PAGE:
A photographer wannabe bought a DSLR. He was glad with his purchase. He then snapped some photos. He was happy with his photos, and he wanted to share his work with his friends. He thought his shots were pretty good. He showed his photographs to his friends, and asked for comments. One friend said: “I could have taken better photographs with my camera phone.” Another friend said “Your DSLR is cheap, you should try use a full frame and a F2 lens.”. Yet, another complained about “lousy composition, no drama, and no story behind the photograph”. One more friend said “There is nothing special about your photograph.” Finally, one guy just hammered the last nail into the coffin and said “Your photo sucks.”

Oh dear, what went wrong?

Was it true that the photographs he took were so bad that everybody had something bad to say about them?

Did he try to show off too soon?

When is the time to show your photography works then?

Was it because he was so new to photography that he tried his best but people around him did not see the fact that he was trying, but simply hammered him down because they knew if they said something good it would inflate the photographer’s ego so much that he would frighten a whale?

Did he deserve any of the comments?

I would like to see the fault being partially laid on the newbie photographer himself. His mistake was, trying too hard to impress.

I knew, because I was probably one good example, well, not to such an extreme extent but it was sufficient for me to relate. I can say this could most likely be the similar case for most people out there, undertaking the same path as I did.

Sometimes, we just need to remind ourselves that we are not born to make everyone around us happy. This fact applies not only to photography, but to most things in life generally. Seriously, would it matter that much if that friend of yours think your photos are not really “suiting his preferences”? Why do you need his approval in the first place? The first question you have to ask yourself is this: Do you like your own photographs? Then you ask: Is it really good, by your own standards? You do not need others to convince and tell you how good you are. Unless, of course, you are one attention seeking whore, who demands appreciation and praises all around you ahemmmm shyly hides myself.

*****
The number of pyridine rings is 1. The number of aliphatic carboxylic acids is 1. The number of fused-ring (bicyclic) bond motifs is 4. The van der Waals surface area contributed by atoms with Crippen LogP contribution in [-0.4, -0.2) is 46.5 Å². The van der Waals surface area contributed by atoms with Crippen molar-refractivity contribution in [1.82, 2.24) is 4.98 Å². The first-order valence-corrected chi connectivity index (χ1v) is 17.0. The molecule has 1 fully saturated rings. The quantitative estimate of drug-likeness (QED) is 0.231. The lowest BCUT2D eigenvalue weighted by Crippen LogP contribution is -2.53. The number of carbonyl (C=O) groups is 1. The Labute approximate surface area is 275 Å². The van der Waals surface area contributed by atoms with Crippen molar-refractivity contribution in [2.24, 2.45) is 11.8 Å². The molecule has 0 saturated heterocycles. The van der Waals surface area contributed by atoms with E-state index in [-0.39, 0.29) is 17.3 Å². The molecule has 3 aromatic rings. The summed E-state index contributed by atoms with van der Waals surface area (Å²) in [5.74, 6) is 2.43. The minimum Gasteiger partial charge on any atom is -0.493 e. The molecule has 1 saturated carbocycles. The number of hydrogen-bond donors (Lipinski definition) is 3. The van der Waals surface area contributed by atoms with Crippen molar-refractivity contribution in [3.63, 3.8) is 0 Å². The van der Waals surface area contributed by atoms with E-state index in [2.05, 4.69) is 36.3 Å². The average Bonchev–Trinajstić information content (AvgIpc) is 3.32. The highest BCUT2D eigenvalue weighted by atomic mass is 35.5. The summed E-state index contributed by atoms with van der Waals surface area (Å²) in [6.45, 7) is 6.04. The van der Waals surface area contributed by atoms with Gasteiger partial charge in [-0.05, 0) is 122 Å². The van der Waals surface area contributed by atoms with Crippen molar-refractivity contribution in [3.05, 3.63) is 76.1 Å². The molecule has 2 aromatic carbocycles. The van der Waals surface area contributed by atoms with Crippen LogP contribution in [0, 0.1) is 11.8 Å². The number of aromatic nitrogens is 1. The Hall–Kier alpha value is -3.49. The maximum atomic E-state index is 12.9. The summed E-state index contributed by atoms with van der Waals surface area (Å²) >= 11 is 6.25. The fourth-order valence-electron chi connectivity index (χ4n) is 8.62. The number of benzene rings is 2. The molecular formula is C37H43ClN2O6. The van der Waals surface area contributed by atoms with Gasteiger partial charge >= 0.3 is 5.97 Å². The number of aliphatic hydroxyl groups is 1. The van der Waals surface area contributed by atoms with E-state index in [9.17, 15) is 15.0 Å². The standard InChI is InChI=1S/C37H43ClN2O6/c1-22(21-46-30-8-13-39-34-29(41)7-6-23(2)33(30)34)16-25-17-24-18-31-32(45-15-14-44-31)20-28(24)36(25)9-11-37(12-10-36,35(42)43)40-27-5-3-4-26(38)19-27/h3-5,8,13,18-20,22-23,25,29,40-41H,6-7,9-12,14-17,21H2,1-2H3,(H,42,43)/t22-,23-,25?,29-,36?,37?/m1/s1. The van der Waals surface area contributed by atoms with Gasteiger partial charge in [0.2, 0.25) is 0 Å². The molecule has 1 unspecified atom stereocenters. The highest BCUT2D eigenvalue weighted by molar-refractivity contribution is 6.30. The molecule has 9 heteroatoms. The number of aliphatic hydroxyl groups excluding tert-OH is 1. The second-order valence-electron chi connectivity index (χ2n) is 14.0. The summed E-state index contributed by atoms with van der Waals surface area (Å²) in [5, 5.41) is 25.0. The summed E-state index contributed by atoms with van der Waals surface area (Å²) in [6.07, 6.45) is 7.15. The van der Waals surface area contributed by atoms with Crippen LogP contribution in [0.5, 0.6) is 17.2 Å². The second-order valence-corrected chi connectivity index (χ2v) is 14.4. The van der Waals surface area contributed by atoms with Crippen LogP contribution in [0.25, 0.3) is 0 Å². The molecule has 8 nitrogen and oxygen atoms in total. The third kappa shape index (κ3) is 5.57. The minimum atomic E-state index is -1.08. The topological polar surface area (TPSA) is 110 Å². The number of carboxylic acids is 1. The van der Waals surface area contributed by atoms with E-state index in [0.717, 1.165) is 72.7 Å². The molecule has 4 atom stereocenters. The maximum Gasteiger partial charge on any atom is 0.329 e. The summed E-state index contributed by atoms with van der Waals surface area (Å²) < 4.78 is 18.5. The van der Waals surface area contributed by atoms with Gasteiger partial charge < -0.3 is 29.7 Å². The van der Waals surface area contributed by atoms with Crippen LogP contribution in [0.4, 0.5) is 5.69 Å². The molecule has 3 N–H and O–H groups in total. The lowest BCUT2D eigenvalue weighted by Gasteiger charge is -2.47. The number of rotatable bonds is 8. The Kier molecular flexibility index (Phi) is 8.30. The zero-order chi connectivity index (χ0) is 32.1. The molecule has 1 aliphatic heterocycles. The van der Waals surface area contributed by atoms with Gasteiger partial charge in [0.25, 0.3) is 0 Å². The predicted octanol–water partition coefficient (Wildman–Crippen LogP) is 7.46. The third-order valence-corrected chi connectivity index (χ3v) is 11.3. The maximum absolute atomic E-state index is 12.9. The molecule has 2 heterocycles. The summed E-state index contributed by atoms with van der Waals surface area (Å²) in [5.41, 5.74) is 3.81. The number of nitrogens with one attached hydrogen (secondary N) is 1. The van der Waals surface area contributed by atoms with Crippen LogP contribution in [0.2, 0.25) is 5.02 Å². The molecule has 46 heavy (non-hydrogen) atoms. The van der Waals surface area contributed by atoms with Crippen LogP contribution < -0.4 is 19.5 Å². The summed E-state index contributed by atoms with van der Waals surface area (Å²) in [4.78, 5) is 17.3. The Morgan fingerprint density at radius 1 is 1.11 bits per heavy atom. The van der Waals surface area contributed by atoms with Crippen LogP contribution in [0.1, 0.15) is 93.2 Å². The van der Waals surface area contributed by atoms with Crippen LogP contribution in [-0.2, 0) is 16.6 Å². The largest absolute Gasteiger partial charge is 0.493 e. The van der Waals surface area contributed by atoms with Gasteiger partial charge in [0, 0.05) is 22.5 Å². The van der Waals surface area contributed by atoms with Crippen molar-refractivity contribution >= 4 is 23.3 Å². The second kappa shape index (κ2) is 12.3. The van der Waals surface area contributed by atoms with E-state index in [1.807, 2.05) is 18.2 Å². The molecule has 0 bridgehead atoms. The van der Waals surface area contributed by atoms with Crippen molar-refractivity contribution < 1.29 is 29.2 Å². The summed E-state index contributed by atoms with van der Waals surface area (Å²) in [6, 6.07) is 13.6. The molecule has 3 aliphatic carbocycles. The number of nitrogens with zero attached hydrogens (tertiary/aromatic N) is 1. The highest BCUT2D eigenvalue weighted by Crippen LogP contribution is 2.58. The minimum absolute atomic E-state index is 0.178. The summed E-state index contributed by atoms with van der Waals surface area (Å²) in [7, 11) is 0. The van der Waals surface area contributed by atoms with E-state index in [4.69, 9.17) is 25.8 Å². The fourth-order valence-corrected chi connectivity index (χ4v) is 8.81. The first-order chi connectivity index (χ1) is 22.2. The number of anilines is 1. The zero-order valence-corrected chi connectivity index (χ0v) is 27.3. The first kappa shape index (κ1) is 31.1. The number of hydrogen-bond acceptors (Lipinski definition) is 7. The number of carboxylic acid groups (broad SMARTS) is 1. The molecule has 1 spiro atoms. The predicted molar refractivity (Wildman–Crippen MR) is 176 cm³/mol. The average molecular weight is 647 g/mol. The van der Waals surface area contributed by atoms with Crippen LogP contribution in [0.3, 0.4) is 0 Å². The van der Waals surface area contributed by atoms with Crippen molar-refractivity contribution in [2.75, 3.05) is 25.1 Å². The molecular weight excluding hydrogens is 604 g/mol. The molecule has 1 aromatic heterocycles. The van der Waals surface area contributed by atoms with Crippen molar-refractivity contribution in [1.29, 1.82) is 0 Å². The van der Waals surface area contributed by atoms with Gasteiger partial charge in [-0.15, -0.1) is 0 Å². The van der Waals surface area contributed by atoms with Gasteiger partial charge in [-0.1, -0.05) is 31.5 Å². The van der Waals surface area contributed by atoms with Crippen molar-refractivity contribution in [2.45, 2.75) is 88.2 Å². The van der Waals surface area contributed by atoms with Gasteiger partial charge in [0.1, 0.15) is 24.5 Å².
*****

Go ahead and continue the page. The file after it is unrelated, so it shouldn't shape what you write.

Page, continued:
Seriously, comments and feedbacks should be tools for further improvements, and being as constructive as possible. They should never be seen as morale breaking self devastation.

Of course, in practice things were never that simple. We all care too much of what people say. There are also circumstances when we never invited any comments at all, but people still intrusively shoot their bullets and arrows at you mercilessly.

I have been through quite a few stages and changes of mindset as I travel through this world of photography, as new as I am to this alien place. There was a time when I do care about what every single person said, and that was the time when I could be badly affected especially being hit by a few friends who do matter to me. There were also times when I would defend myself so brashly, and counter attack the offensive comments with my own stand and justifications on why I presented my photographs the way I did. It even came to a point that I had to explain why I loved shooting what I chose to shoot, and why I deviate from the mainstream stereotype of photography style. I am glad to say that, those trends are slowly coming to pass. I am seeing things more clearly now, and I have less concern on what others have to say about my work.

I shoot for myself, most of the time. I have even named my own photography sessions as shutter therapy. Shutter therapy means a lot of things to me. Firstly, it has to do with cameras, and a whole lot of going around heavily on photography. Secondly, it is a therapy, both to my mind and soul. I shoot photos to refresh my mind, to temporarily exit this world full of sadistic people and cruel intentions. I entered a world void of negative emotions, and free of troubles and fear. This is the perfect therapy for my mind, it worked like drugs, and as far as I would go into this state of mind, it calmed myself and allowed me to clear my thoughts, seeing things in a better perspective. This is the main reason that drives me so deep into photography.

The main person I should try to please, would be myself. Not you.

Of course, I should not brush people aside if they do feel like giving their feedback. I am not saying, I should take comments lightly. That was not what I meant at all. However, the days when I would lose sleep just because someone said my shots are “sub-standard”, are behind me. If you think you can do better than me, you do not even have to say a word. Just show me your photos, and let your photos speak to me.

Having said all that, I must also acknowledge that photography is a form of art. Art is a medium that communicates with people. Therefore, I cannot be entirely just be shooting for myself alone only. My photography works should be able to connect to people, and send out messages that I have implanted inside the works. How people choose to see the story behind the photographs, would be entirely up to them. The interpretations are left wide open, and why limit yourself? If people can see your photographs in ways that you could never imagine possible, that also means your piece of work has achieved certain artistic value.